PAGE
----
In every situation we put it in, the M2 nailed the killer balance between body control and communicative roll. And it makes glorious noises from a proper inline-six, which like most modern turbocharged BMWs has a torque curve fatter than an In-N-Out Double Double, Animal Style. 343 lb-ft is available from 1,400 rpm to within a grand of the horsepower peak (5,560 rpm), and it feels like that. The torque curve looks like a classic Southwestern mesa: steep on the sides, flat as a table on top. Best of all, it comes with a real manual transmission, and a DCT is available as an option. In summary, The 2016 BMW M2 is superb. Lay out your criteria for a contemporary sport coupe. Then check all the boxes. That’s how good it is.

- Alex Kierstein, Senior Editor

2017 Chevrolet Bolt EV
  • Image Credit: Sebastian Blanco/AOL

2017 Chevrolet Bolt EV

The Chevy Bolt EV fulfills the latest promises of the zero-emission movement. Long range, green functionality, and affordable price. After federal incentives, the Bolt EV costs less than the average transaction price for a new vehicle in the US by many thousands of dollars. Just like the first-gen plug-in products were not the right car for everyone, the Bolt isn't the perfect car for every driver. But, man, you'll have to work a lot harder to justify why you couldn't use this EV than you had to a few years ago with the crop of electric cars available then. I really liked the bonus engagement that Chevy put into the Bolt with the addition of the adjustable regen pedals. You might not know what those are. If that's the case, either read my review or go test drive one yourself. You'll be thankful you did. 

-Sebastian Blanco, AutoblogGreen Editor-in-chief

2017 Volvo S90
  • Image Credit: Drew Phillips

2017 Volvo S90

If I had to pick one word to describe what it’s like to drive the Volvo S90, it would be “relaxing.” The seats are highly comfortable, and the dashboard is refreshingly simple and elegant. The low window line means that the interior is airy and visibility is great. And after a busy day at the office, it was great to hop in the zen-like S90. It drives in a relaxed manner as well. It still gets up and goes, and it corners decently, but it never feels hurried, and the ride does a great job of ironing out bumps without becoming floaty. It also doesn’t hurt that this thing looks amazing, too. It’s broad-shouldered, but not intimidating. Something that at least one fellow motorist acknowledged with a big “A-OK” gesture on my way to work one morning.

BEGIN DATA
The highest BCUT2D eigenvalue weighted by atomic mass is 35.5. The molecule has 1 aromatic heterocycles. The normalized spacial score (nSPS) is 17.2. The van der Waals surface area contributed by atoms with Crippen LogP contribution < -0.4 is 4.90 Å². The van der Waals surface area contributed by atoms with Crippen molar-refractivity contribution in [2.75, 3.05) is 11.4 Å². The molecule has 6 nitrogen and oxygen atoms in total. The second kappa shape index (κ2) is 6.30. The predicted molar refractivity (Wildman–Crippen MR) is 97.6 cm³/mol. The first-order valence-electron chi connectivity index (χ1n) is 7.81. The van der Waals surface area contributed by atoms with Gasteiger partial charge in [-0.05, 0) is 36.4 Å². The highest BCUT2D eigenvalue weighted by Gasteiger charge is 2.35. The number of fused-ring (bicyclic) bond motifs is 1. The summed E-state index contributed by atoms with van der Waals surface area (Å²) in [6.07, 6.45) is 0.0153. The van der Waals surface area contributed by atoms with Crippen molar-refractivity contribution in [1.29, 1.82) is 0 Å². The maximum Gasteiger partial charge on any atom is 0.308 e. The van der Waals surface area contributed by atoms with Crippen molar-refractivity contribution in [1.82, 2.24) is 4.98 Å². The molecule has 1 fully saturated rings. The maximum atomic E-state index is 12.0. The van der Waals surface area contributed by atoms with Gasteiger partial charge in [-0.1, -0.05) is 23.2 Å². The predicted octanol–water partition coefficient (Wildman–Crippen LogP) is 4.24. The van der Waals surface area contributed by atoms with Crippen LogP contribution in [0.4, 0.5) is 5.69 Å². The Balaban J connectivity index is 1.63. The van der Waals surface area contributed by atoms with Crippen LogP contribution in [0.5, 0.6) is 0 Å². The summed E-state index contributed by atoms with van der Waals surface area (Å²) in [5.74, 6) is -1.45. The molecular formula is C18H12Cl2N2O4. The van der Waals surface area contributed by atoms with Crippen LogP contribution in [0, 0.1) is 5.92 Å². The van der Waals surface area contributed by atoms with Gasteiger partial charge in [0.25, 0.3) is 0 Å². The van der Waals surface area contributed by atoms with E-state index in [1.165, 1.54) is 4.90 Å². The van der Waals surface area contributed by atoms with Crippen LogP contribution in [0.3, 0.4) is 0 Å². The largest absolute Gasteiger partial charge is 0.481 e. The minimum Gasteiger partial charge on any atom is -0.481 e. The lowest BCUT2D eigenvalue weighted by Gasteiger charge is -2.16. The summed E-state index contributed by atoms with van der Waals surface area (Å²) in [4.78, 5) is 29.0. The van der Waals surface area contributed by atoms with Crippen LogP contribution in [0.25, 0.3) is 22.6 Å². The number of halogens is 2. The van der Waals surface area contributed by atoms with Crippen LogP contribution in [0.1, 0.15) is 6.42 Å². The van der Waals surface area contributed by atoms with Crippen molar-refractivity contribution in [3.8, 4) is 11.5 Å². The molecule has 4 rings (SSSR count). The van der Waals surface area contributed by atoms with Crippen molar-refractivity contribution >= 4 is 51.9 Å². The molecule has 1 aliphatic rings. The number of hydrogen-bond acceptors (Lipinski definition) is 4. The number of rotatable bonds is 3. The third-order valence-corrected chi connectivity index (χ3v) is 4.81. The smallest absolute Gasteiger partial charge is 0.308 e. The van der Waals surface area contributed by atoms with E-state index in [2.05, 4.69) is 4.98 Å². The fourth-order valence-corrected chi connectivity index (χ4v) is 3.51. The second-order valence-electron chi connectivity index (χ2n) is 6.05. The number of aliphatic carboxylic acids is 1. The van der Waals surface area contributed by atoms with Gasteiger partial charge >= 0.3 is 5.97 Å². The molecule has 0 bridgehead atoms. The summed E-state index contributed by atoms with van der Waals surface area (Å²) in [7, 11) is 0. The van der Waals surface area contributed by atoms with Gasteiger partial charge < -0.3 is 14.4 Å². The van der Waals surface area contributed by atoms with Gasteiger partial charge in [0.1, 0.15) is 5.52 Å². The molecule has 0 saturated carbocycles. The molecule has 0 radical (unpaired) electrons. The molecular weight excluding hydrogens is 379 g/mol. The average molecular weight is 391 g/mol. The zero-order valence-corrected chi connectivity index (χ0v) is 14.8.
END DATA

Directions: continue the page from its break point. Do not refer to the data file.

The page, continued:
- Joel Stocksdale, Associate Editor

2017 Mercedes-AMG SL63
  • Image Credit: Mercedes-Benz

2017 Mercedes-AMG SL63

Imagine that you’re wealthy enough to own any vehicle in the world. Now, imagine your garage. What’s inside? Ours has a Rolls, or maybe a Bentley. Why not, let’s say it has both. There’s an exotic or two, both current and classic, parked next to a fullsize pickup truck. But there’s only one that’s driven daily: A 2017 Mercedes-AMG SL63.

The SL’s 5.5-liter Biturbo V8 puts down 577 horsepower and 664 pound-feet of torque, sufficient for a 0-60 time of just 4.0 seconds. Or, alternatively, of smoking the tires at will, if you’re into that sort of thing (we are). Restrain your right foot, though, and the AMG’s civility is almost as intoxicating as its performance. Relax in the heated, cooled, massaging seats. Enjoy the view above through the electronically dimming Panorama Roof. And then, when the kid in the Mustang pulls up next to you… well, that’s entirely up to you, isn’t it?

- Jeremy Korzeniewski, Consumer Editor

2016 Shelby GT350
  • Image Credit: Reese Counts

2016 Shelby GT350

I've been lucky enough to have a lot of seat time in my short stint as an auto writer. Only one car, the Shelby GT350, has left me looking at my budget and trying to convince my wife that I really do need another vehicle. Ford really nailed it with this car. Everything about this car feels special in a way that nothing else I've driven does.

Ford stuck a 5.2-liter flat-plane crank ode to joy under the hood of this car. That V8, called the Voodoo, revs willingly and freely, making the most wonderful fanfare on the way to a 8,200 rpm redline. It reminds you how sad the move to turbocharging really is. On the right road (CA-33 on Ojai, California), this car makes you feel like a hero. Ford crafted something special here, and I'm worried this may be the last truly brilliant naturally aspirated V8 around. I will own one eventually, and that's coming from someone who grew up in a GM family.

- Reese Counts, Associate Editor